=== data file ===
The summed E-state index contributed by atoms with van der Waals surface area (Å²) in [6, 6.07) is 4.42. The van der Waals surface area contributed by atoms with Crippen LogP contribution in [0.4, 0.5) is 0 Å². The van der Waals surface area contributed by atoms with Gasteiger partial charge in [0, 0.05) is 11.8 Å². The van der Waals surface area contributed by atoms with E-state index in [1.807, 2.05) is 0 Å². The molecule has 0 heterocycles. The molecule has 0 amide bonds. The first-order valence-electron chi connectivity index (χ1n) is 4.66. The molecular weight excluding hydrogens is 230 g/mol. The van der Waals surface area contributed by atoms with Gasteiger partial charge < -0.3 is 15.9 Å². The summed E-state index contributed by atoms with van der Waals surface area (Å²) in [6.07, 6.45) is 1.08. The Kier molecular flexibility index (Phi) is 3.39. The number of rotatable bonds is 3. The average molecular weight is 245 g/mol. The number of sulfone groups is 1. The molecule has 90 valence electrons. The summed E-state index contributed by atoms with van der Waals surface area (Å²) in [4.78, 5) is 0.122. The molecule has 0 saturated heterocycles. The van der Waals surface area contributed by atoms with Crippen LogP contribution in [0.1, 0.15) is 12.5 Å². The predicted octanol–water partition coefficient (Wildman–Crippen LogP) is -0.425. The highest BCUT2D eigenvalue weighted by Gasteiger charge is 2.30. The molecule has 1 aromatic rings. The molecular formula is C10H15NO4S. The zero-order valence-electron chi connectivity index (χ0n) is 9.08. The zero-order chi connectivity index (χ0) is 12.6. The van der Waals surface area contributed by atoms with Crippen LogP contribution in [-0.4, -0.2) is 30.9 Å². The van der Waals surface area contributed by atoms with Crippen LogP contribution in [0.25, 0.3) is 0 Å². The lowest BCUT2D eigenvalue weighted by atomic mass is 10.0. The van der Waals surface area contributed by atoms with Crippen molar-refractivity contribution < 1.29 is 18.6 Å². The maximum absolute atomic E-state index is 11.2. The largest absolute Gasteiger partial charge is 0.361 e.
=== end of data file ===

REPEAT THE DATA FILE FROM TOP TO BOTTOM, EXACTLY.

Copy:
The summed E-state index contributed by atoms with van der Waals surface area (Å²) in [6, 6.07) is 4.42. The van der Waals surface area contributed by atoms with Crippen LogP contribution in [0.4, 0.5) is 0 Å². The van der Waals surface area contributed by atoms with Gasteiger partial charge in [0, 0.05) is 11.8 Å². The van der Waals surface area contributed by atoms with E-state index in [1.807, 2.05) is 0 Å². The molecule has 0 heterocycles. The molecule has 0 amide bonds. The first-order valence-electron chi connectivity index (χ1n) is 4.66. The molecular weight excluding hydrogens is 230 g/mol. The van der Waals surface area contributed by atoms with Gasteiger partial charge < -0.3 is 15.9 Å². The summed E-state index contributed by atoms with van der Waals surface area (Å²) in [6.07, 6.45) is 1.08. The Kier molecular flexibility index (Phi) is 3.39. The number of rotatable bonds is 3. The average molecular weight is 245 g/mol. The number of sulfone groups is 1. The molecule has 90 valence electrons. The summed E-state index contributed by atoms with van der Waals surface area (Å²) in [4.78, 5) is 0.122. The molecule has 0 saturated heterocycles. The van der Waals surface area contributed by atoms with Crippen LogP contribution in [0.1, 0.15) is 12.5 Å². The predicted octanol–water partition coefficient (Wildman–Crippen LogP) is -0.425. The highest BCUT2D eigenvalue weighted by Gasteiger charge is 2.30. The molecule has 1 aromatic rings. The molecular formula is C10H15NO4S. The zero-order valence-electron chi connectivity index (χ0n) is 9.08. The zero-order chi connectivity index (χ0) is 12.6. The van der Waals surface area contributed by atoms with Crippen LogP contribution in [-0.4, -0.2) is 30.9 Å². The van der Waals surface area contributed by atoms with Crippen LogP contribution in [0.25, 0.3) is 0 Å². The lowest BCUT2D eigenvalue weighted by atomic mass is 10.0. The van der Waals surface area contributed by atoms with Crippen molar-refractivity contribution < 1.29 is 18.6 Å². The maximum absolute atomic E-state index is 11.2. The largest absolute Gasteiger partial charge is 0.361 e.